Step 2: Write desired objectives
Self-taught learners in particular should have an idea of where they want to get to. The key to planning is to mke sure your objectives actually make sense. So write down a 1 month goal, a 3 month goal and a 12 month goal. This can be as poetic as you like, so "Have a conversation with a real German market trader" can go up there.
Step 3: Break it down into smaller tasks
I insist that you cannot actually have that market chat without taking lots of individual steps, and here's how I may break them down:
- Learn all the numbers and currencies
- Cover question making strategies in German grammar
- Select items I would like to buy
- Learn words for products
- Learn market-relevant verbs and phrases
- Arrange for travel to the German market
You should be looking at the long-term goal and breaking it down into smaller steps, then list the smaller steps as SMART goals.
Smaller steps for arranging travel to the German market?
- Research German market towns
- Choose trip destination
- Ensure trip dates match market opening times
- Choose travel companion
- Book flights
- Book accommodation
- Exchange money
- Sort out visas
- Leave space in my suitcase for purchases from German market
If it looks so simple that it's all obvious now, remember your original goal was to talk to a German market trader. How did you think that was going to happen?
Step 4: Check in regularly
The check in dates are the ones you chose in your objectives, and you are looking for an idea of how much closer you have come to the overall goal. These check ins are a great contribution to knowing whether your language learning project is running on time or behind, and they will also give you a chance to fix anything that's going very wrong.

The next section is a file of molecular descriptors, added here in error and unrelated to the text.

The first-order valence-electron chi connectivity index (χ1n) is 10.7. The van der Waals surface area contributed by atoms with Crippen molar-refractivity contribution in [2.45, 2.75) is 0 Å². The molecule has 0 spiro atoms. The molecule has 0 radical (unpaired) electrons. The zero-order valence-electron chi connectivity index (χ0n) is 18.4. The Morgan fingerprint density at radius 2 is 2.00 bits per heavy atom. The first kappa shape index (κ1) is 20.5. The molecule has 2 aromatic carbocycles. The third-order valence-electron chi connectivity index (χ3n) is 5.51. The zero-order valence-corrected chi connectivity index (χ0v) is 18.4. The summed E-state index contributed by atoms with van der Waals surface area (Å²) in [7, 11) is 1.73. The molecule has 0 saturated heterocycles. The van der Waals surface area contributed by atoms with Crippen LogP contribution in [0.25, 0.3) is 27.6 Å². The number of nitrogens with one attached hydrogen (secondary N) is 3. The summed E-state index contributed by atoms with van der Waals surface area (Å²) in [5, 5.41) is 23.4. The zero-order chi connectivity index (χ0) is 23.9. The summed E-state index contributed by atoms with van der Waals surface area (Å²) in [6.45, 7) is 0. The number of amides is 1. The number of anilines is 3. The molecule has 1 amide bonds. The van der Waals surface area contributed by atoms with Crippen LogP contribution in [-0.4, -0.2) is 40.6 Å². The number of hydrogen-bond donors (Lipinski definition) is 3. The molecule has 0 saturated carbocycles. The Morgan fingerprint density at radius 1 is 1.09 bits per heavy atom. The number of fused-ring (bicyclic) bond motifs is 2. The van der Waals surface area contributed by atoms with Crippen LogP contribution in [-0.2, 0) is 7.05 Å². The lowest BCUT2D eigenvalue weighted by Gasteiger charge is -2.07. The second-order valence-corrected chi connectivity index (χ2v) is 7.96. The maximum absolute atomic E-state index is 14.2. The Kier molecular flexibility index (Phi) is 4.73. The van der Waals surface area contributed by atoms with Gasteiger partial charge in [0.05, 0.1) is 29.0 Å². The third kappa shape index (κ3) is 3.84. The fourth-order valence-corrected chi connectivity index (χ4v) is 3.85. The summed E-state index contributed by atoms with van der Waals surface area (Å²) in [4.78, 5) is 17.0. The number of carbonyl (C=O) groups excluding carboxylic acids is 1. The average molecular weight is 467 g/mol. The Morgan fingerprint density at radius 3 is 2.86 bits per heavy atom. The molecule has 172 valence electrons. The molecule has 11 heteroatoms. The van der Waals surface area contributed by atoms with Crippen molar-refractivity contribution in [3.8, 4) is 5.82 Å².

Should you be checking in and realising you've been way too ambitious, you only need to stay calm and work out what you actually got done. That's your realistic working pace. Apply it to future goals, without judgement. You will now know if you can achieve the end goal in a year or not, and will be able to add 2 months on at the end if required.
Plan, Track and Optimise With The Language Habit Toolkit
If you want a step-by-step guide to creating your personal language learning system, check out the Language Habit Toolkit, featuring language trackers, goal-setting guides and a review sheet to help you cut out the unnecessary and speed up your progress to fluently communicating in any language.